The traditional Chinese welcome tea in a basket was there, along with fruits. During turn down service, we were given a plate of muffins and pastries.
As I mentioned earlier, Kowloon Shangri-la had all elements of the classic definition of luxury, and among the archetypal features of it, it was the spaciousness of the room that I appreciated the most. If my ankle wasn’t busted, I definitely had enough room to do my workout videos!
And speaking of videos, here’s a video room tour of the Shangri-la Kowloon’s Harbour Facing deluxe room:
The bathroom had a smallish tub and a separate shower area. I liked the white marbled walls. Amenities and toiletries are Shangri-la brand.
There was definitely no shortage of power outlets in the room, and they even have a universal adaptor for us to use (plus points!)
And of course, there was definitely no shortage of grand views either.
I really loved waking up to this:
It had been raining on and off in Hong Kong but the view was still one worth waking up early in the morning for.
No review of a Shangri-la brand is complete without mention of the food. Without a fail, food is a highlight on all Shangri-la properties, and more so at Kowloon Shangri-la.
Kowloon Shangri-la is also home to the Michelin-starred Shang Palace, a Chinese specialty restaurant. The restaurant itself had lots of red, gold and mini chandeliers in every 2 metres or so. I have to admit my taste is not usually of this kind of opulent luxury , but when I sat down and had time to observe, I have to commend the design. You see, opulence becomes gaudy when too much elements are pushed in the picture. Granted, this style wasn’t minimal but it had all the RIGHT kind of grand elements, so yes it is decorative that’s done right.
And more important than the design details of the restaurant was the food itself.
I love Chinese food but it can be very heavy at times. This is one of those meals that left me very satisfied because the food wasn’t oily, heavy or cloying.
Award-winning Chef Mok Kit Keung prepared this set menu lunch for us that was just the right serving and proportion.
I had black garlic for the first time (bottom left dish) and it was really good! It’s almost like a plum/jelly with a bite that was perfect accompaniment to the garlic chicken in the dish.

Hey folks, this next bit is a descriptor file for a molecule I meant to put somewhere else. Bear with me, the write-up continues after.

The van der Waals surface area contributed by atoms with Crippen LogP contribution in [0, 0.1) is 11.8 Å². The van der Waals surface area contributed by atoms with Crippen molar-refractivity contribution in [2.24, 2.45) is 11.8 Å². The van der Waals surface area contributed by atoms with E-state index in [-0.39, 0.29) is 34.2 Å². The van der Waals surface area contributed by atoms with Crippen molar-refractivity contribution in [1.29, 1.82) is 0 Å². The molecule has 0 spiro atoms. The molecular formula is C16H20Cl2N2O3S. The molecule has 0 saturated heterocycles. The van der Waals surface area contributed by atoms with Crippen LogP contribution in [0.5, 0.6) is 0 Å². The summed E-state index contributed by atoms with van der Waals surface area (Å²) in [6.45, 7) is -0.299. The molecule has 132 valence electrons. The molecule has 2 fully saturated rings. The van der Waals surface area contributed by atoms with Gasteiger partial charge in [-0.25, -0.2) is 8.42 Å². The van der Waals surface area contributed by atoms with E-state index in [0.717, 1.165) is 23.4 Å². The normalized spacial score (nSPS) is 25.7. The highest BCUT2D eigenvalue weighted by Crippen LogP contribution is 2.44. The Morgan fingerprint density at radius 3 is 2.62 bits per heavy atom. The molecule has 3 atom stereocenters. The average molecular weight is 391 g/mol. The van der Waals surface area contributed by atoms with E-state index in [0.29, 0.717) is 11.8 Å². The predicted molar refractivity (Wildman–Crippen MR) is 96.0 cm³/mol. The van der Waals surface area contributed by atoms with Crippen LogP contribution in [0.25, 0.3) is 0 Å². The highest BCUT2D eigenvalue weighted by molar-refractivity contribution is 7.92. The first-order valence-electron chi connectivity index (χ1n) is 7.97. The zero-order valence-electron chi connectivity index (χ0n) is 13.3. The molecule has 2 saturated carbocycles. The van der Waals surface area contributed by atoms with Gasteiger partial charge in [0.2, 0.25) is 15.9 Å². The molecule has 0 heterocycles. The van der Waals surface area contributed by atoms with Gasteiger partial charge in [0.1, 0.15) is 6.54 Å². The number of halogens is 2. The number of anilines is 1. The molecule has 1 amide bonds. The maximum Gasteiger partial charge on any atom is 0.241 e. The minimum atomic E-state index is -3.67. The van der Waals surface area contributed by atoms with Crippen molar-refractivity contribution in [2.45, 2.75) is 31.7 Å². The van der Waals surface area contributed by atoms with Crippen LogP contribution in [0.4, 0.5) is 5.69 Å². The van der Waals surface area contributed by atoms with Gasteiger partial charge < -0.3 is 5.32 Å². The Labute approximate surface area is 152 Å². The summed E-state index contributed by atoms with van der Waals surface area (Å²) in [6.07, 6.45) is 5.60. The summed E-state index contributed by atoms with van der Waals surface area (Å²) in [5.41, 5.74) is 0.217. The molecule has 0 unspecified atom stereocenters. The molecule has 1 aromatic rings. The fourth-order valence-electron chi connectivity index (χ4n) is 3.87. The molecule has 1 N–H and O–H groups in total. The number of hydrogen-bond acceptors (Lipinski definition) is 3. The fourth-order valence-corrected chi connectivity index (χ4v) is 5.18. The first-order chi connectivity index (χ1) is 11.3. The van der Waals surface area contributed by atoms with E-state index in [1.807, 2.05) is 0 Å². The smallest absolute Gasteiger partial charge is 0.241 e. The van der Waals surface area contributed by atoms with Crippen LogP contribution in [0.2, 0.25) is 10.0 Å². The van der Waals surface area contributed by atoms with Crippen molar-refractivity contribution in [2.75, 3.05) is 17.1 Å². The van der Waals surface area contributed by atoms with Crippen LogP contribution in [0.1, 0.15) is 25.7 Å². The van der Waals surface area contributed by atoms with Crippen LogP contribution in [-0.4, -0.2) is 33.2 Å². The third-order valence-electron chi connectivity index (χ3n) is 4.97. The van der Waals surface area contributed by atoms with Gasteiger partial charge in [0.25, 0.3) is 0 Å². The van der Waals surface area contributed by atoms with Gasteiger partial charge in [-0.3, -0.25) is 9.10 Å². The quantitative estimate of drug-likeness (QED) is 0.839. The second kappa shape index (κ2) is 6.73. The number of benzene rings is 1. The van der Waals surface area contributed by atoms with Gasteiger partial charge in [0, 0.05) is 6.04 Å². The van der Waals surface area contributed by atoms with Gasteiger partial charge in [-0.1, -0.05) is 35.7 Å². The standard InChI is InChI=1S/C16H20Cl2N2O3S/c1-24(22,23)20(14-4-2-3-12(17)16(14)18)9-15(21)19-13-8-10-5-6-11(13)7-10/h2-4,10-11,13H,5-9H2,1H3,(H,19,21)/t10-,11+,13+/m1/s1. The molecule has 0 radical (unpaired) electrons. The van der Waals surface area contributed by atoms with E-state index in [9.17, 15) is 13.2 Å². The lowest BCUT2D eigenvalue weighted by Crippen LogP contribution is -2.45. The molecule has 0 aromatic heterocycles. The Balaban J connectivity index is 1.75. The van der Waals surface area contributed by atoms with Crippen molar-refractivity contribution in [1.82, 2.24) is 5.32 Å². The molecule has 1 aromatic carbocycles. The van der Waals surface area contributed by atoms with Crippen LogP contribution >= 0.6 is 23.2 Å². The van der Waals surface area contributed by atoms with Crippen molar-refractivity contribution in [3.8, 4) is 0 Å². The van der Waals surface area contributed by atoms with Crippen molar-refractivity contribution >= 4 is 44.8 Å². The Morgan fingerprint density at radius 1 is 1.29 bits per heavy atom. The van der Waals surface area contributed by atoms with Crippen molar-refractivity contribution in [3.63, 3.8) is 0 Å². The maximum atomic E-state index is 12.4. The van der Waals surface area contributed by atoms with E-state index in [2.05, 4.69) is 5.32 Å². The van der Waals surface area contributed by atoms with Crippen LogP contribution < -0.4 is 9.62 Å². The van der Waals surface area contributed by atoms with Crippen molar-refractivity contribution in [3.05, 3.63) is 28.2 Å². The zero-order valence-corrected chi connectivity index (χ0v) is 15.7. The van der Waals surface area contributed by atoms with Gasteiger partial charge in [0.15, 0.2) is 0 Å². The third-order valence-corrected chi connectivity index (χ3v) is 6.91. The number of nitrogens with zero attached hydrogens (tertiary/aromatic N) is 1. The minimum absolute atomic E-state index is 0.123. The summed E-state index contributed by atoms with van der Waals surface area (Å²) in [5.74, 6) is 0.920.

I also had century egg (they are black eggs) which was a favourite of mine growing up. It’s been a long time since I’ve had them so it was immediately gobbled up when served (hence no photo)
But having a sweet tooth, my highlight of this lunch was the dessert.
Just in time for the mid-Autumn festival, Chef Mok Kit Keung gave us a sample platter of his flavoured mooncake creations (before they were officially sold). From left to right: Pineapple, Pandan and Custard.
They were all marvelous, but my favourite is Pineapple – because of the pineapple bits, the filling is chewy and dense in texture. Loved it! I’m not normally a fan of mooncake as they are too rich, but the pineapple variation , I’d have that for dessert every day!
Lots and lots of tourists and families (old and young kids alike).
I would recommend Kowloon Shangri-la to a Hong Kong first timer. The opulent luxury theme may not be for everybody, but it has all the markings of a 5-star hotel for someone visiting Hong Kong for the first time – Wonderful service, Magnificent views of Hong Kong that can be seen in postcards and wallpapers, spacious rooms, and a great starting location of East Tsim Sha Tsui.
And even for the veteran Hong Kong traveller– the great views, good food and impressive service will always beckon.
64 Mody Road Hong Kong
What is your type of luxury? Grand and ornate? or Quiet and Simple?
We were guests of Kowloon Shangri-la however all views and opinions expressed are mine.